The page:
Hey there, time traveller!
This article was published 27/10/2020 (324 days ago), so information in it may no longer be current.
Premier Brian Pallister is certainly not wrong when he alleged this week that some Manitobans are fuelling a second, more severe surge of COVID-19 cases by doing "dumb things that are endangering all of us."
But, he is also wrong when he implies that he and his government are not among those doing the dumb things.
By this point in the recent surge of new infections and deaths, it seems abundantly clear that the worst parts of the government's pandemic response are encouraging some of the worst behaviour among members of the general public.
That is certainly a conclusion that Pallister would prefer Manitobans do not reach. The premier's angry father rant against reckless Manitobans did not contain even a hint of responsibility for the role his government may have played in this seemingly unstoppable escalation in COVID-19 infections.
For the record, Pallister is correct when he suggests that individuals are making bad decisions right now. We all need to carefully consider whether what we are doing, and where we are doing it, is endangering other people. Not enough of us are stopping to think about whether some of the most mundane scenarios we face every day may be contributing to the current crisis.
At Monday's pandemic briefing, chief medical health officer Dr. Brent Roussin described a litany of these mundane scenarios: people who had been exposed to the virus attending faith-based gatherings and then visiting a personal-care home; someone leaving work because they were ill but making a shopping run before returning home; people who have been diagnosed with COVID-19 hosting a social gathering in their homes; people who have been exposed or tested positive isolating at home but not isolating from their family.
These scenarios explain, in greater detail than previous briefings, how the novel coronavirus is spreading so quickly. One person makes a bad decision, which exposes a group of people that likely contains other people who go on to make other, similar bad decisions. Before you know it, we're seeing record numbers of daily infections.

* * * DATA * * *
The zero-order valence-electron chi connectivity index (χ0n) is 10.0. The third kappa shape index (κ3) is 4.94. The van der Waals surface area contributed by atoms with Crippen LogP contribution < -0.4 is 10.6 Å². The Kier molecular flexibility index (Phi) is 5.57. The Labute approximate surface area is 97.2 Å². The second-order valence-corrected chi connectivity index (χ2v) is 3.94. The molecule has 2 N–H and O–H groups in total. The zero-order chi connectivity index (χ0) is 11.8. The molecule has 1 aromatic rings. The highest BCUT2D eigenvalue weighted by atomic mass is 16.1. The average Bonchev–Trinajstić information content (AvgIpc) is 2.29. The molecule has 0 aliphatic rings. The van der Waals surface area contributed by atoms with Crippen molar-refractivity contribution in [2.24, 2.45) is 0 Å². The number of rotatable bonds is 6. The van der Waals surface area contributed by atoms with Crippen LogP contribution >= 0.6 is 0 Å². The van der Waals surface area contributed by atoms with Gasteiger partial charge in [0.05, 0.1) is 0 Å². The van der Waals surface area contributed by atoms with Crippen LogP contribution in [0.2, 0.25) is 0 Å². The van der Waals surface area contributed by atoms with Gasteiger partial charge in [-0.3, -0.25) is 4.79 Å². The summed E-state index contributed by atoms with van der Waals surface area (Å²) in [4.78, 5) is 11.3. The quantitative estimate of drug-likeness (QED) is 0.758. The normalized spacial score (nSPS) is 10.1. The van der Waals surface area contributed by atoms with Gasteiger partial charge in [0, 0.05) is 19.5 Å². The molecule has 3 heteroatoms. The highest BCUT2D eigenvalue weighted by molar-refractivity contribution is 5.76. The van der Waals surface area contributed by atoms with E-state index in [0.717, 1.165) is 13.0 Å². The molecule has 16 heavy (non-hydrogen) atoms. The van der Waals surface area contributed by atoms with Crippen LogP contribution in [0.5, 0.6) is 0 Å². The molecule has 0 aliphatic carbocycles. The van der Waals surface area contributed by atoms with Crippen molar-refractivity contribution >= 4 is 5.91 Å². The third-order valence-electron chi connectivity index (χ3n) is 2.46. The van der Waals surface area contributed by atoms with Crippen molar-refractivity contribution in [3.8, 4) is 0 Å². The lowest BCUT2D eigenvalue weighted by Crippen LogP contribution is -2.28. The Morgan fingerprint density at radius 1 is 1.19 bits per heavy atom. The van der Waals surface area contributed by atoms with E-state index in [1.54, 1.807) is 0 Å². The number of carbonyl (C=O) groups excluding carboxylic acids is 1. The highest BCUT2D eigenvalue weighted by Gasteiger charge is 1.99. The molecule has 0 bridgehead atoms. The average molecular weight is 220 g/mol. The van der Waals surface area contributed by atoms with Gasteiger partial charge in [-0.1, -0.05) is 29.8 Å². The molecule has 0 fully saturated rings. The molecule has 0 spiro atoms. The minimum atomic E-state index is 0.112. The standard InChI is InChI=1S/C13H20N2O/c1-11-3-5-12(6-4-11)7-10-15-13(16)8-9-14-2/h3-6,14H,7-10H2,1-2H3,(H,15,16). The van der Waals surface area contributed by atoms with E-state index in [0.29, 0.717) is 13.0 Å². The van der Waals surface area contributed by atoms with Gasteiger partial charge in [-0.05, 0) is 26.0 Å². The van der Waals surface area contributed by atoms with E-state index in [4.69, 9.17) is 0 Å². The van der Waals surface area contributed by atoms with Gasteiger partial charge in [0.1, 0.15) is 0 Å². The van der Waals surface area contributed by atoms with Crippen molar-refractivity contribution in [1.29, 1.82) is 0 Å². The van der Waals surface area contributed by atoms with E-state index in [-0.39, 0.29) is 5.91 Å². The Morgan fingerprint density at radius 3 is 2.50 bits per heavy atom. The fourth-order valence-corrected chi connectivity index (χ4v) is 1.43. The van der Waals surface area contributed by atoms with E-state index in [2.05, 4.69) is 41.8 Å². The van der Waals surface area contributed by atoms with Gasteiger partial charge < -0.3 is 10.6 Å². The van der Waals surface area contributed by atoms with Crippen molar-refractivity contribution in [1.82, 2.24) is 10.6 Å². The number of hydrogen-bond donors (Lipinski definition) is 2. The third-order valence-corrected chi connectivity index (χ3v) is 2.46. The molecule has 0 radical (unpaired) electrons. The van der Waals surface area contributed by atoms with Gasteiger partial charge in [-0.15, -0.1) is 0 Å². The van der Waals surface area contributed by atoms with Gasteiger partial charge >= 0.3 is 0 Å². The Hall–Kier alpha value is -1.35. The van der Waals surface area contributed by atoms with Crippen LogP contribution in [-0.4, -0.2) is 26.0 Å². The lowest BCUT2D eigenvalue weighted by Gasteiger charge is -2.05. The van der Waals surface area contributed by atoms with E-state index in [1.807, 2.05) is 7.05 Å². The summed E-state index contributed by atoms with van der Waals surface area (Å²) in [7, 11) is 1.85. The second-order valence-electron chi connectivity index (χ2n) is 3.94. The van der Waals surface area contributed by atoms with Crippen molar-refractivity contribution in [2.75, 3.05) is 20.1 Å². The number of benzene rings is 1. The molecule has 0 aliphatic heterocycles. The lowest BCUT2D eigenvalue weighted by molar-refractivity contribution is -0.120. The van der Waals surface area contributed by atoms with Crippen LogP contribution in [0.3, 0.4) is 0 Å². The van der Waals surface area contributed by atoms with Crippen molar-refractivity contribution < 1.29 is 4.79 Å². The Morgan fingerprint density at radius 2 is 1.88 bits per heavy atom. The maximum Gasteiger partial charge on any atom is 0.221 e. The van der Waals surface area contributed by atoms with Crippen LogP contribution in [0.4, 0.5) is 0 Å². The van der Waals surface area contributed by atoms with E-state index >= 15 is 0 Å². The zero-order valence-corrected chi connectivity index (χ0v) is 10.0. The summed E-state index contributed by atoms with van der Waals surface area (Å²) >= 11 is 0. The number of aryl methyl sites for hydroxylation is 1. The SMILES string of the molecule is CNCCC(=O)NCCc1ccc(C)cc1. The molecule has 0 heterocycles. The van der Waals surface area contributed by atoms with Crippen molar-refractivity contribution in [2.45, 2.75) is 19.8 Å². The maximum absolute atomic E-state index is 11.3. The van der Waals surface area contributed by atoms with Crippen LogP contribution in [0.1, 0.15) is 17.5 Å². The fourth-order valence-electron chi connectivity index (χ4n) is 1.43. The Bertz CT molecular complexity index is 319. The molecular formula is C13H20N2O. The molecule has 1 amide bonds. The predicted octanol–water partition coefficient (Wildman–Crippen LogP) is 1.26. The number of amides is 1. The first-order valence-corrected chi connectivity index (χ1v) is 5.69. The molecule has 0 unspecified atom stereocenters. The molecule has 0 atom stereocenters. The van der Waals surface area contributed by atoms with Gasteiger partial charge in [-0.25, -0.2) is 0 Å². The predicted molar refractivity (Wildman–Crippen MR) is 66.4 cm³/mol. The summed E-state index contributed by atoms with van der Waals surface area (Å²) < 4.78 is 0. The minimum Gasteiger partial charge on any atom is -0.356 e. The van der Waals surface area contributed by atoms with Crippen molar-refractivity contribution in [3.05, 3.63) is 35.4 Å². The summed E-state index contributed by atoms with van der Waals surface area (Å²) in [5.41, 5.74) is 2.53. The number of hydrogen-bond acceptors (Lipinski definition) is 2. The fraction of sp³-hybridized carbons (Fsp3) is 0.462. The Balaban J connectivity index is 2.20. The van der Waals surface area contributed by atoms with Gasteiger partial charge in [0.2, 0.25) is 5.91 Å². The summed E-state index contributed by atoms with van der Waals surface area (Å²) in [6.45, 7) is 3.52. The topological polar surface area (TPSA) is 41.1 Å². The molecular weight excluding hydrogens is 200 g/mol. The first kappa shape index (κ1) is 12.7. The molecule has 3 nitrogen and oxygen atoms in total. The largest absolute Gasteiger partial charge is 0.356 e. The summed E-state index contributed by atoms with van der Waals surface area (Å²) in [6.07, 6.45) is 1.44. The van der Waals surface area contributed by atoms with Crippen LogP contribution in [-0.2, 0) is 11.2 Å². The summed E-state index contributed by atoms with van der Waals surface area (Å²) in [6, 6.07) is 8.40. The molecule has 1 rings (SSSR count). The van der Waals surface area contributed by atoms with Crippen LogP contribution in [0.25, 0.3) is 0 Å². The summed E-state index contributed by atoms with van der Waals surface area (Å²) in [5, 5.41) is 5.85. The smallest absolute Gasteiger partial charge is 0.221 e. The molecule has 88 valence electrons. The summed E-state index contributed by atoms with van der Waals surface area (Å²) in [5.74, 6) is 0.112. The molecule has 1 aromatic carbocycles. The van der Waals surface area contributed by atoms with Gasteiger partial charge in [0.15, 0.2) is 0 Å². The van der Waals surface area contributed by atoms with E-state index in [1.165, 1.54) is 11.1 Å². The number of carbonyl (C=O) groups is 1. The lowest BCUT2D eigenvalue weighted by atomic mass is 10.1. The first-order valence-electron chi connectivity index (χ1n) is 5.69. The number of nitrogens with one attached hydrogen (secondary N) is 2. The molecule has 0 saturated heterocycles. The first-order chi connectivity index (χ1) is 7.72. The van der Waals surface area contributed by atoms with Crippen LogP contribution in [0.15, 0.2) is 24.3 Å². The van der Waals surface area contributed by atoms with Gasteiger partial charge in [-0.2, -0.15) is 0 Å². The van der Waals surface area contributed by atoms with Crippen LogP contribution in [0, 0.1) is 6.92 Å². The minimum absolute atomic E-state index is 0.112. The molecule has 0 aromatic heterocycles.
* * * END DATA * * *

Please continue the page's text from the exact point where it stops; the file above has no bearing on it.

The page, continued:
Although he didn't get deeper into these scenarios, we can assume that in addition to going places where they shouldn't go and meeting with people they shouldn't meet, these folks were likely not wearing masks or adhering to social-distancing guidelines.
These are all horrendous acts of laziness on the part of the individuals involved. However, many of the Manitobans who are engaged in needlessly reckless behaviour have had some help in the form of a provincial government that has struggled in recent months to provide a pandemic response that was commensurate to the second surge.
Messaging from the province has been, at times, a complete muddle. It was just more than two months ago that Pallister launched a poorly timed advertising campaign encouraging Manitobans to leave their homes and jump-start the economy. The premier eventually amended the campaign, but the false sense of security had already been created.
Similar missteps have undermined the code-orange restrictions. Public health officials have tried to limit risky behaviour in places such as bars and restaurants, but the off-again, on-again, off-again lockdown of beverage rooms has no doubt created some confusion about the magnitude of the risk posed when we socialize in close quarters with people outside our households.
Also adding to the confusion is the constant, baseless claims about how Manitoba is doing better than virtually any other jurisdiction in the country.
Roussin has been consistent in imploring Manitobans to embrace "the basics" of COVID-19 control. But those messages have been undermined by a relentless public relations campaign from the Pallister government claiming that we've outperformed other provinces in all aspects of the pandemic response, from the number of confirmed cases to the economic supports to businesses and individuals.
As pandemic fatigue grows among the populace, that kind of political rhetoric does little to convince citizens to remain vigilant. Nor does the slipshod way the Pallister government has handled COVID-19 testing capacity.
This fall, as cases began to rise in Winnipeg, the health-care system got caught with a signifiant shortage of testing sites, trained staff to administer tests and laboratory capacity. It took weeks of pledges from Pallister and Health Minister Cameron Friesen before new sites were opened.
However, by that time it had become well known that going to get a nasal swab could take hours and that there was always a possibility that you would be turned away. And then, even if you did get tested, you might have to wait days to get results.
The inability to ramp up testing to meet this surge and provide results on a more timely basis is not only negligent in and of itself, it has likely discouraged some people from even attempting to get tested. That means more people who have been exposed choosing to go on with their lives in a relatively normal fashion and, in the process, spreading the virus.
Manitoba in general, and Winnipeg in particular, are facing their greatest COVID-19 challenge right now. We are all hoping against hope that we can to turn back this surge without having to go into complete lockdown again.
But that is clearly going to require everyone — from individual citizens to the leaders of the provincial government — to demonstrate a level of intelligence that has recently been in short supply.
Born and raised in and around Toronto, Dan Lett came to Winnipeg in 1986, less than a year out of journalism school with a lifelong dream to be a newspaper reporter.